"There's only one Emile Heskey/He used to be shite/But now he's all right/Walking in a Heskey wonderland"
England fans in Almaty, 6 June, 2009
It says something for the temperament of Emile Heskey that when the song sung about him by fans of England, Aston Villa and his former club Wigan Athletic comes up in conversation he can shrug, smile and take it in his stride.
"Fans are going to be fans," Heskey said yesterday, at England's Grove hotel outside Watford. "They're going to call you names one week, then not know who you are the next. That song's been around for a long time. Birmingham first made that up when I signed for them. Then it went to Wigan, now to Villa. Now England. I like it. I've had all sorts, haven't I."
The big man who is back in the England team might not be in the starting XI come tomorrow night against Andorra but not because he is being dropped. Rather Heskey might well be left out because another booking would mean he missed the game against Croatia on 9 September. He has become too valuable in Fabio Capello's eyes to miss a big qualification game that could clinch England's path to the 2010 World Cup finals.
In an England career that began more than ten years ago, Heskey, 31, really has – as he says himself – "had all-sorts" including an exile from the England team that began almost five years ago today. When, on 13 June, 2004, Heskey gave away the free-kick from which Zinedine Zidane scored the equaliser in France's 2-1 victory over England at Euro 2004, he could hardly have known what was about to follow.
Sven Goran Eriksson only ever picked him for a squad once again, in March 2005 for World Cup qualifiers against Northern Ireland and Azerbaijan, but Heskey did not play for England for more than three years after the France game. His comeback was when Steve McClaren selected him for the 3-0 win against Israel at Wembley in September 2007, and under Capello he finds himself in vogue once again.
"No, it wasn't explained why I was left out," Heskey said. "It was a bit of a strange one but you take that as it is. If the manager doesn't have time to talk to you, he doesn't have time. I just carried on with my game. You're going to feel harshly treated if the manager doesn't explain to you why you're not playing or why you're not in the squad, or whatever.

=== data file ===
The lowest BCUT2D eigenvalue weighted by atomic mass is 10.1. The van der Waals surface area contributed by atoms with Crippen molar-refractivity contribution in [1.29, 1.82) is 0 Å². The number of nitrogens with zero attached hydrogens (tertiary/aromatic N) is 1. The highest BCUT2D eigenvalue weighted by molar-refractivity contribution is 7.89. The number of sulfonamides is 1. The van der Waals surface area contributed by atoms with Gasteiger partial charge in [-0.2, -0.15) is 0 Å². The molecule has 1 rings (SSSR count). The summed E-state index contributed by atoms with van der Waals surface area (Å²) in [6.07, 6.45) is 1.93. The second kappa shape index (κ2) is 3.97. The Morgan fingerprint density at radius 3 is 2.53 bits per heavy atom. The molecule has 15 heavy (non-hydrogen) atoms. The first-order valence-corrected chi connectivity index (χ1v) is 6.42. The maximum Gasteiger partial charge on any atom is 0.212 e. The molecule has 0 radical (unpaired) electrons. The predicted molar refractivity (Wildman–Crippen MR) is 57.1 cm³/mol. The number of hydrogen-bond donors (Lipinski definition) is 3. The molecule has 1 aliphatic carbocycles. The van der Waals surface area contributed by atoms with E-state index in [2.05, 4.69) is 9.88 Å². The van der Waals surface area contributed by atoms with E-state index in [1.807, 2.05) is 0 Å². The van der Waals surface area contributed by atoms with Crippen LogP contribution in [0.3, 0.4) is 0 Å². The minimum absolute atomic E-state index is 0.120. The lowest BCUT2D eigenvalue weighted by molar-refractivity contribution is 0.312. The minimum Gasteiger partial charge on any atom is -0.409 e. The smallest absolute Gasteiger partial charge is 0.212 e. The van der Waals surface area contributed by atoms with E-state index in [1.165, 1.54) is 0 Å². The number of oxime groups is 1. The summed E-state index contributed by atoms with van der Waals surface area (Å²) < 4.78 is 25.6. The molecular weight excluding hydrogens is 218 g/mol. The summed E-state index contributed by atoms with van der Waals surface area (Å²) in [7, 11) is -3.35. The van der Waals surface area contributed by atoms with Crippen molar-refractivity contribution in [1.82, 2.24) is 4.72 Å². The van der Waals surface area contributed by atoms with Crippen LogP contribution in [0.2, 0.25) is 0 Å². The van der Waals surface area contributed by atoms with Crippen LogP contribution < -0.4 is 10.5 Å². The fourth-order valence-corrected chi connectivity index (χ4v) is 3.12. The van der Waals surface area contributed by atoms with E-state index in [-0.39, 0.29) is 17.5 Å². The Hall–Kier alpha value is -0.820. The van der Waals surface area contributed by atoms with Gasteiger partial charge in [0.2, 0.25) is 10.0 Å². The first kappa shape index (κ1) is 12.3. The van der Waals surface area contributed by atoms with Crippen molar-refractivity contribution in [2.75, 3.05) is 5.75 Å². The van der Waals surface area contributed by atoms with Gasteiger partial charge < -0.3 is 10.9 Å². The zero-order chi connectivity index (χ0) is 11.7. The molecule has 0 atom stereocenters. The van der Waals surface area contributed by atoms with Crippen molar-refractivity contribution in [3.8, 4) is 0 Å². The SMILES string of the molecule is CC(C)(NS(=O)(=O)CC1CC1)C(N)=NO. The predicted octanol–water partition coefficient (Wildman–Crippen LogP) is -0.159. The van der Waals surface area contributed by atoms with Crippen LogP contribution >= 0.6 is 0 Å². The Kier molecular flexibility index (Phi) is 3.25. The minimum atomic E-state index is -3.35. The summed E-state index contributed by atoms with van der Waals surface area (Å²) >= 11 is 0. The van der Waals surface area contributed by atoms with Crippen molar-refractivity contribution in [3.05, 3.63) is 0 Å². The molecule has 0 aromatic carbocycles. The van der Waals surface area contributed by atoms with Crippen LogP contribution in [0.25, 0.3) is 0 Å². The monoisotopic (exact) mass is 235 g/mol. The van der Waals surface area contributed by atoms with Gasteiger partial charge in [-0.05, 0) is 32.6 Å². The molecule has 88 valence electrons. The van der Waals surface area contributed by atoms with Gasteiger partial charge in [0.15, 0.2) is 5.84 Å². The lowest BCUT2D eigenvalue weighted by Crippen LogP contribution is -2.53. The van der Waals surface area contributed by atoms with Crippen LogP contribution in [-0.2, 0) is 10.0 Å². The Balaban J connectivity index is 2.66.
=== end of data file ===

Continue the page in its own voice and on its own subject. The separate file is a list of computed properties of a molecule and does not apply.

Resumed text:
"But he's got how many players to choose from in the country? Can he go to every one, I don't know? I gave away the free-kick against France but I went on to the field with instructions, I tried to go with what they said. I was told to play behind the front man, and that's what I tried to do.
"It went to 1-1 at the time. Someone's got to take the blame. It could have been [someone else], but it was me. It could have been dealt with a bit better, but he [Eriksson] did have a lot of players to talk to, so it was difficult to say he was going to speak to 30 or 40 players individually."
About ten minutes after he had said those words, Heskey came back into the room to say that he hoped no one was interpreting that as a criticism of Eriksson. It is the kind of bloke he is off the pitch, very softly-spoken and non-confrontational – a player who always hints that his happiest days were when he played for his home-town team Leicester City as a teenager. Is he an easy target for managers?
"I don't know whether I was an easy target to leave out of the squad," he said. "I don't complain. Complaining? You get on with your game and let that do the talking. I don't think I should have gone to the 2006 World Cup at the time. The lads had established themselves in the qualifying campaign, and they deserved to be there. I never gave up, though. I always wanted to get back into the squad and always knew I would."
The problem with Heskey is the sheer lack of goals. He has scored seven goals in 53 caps for England, a woeful strike rate compared to Peter Crouch (15 in 33) and Wayne Rooney (22 in 51) and his goal against Kazakhstan on Saturday was his first in a competitive game for England in seven years. He said that record never played on his mind and he is so laid-back that you have to believe him.
When he was out of the England squad, he would often come to watch games as a fan and his philosophy on how to behave towards the referee on the pitch is a pretty good one for the whole of his career. "[Not complaining], that's a strength," he said. "Complaining isn't going to get much out of the ref, so you might as well shut up and go again."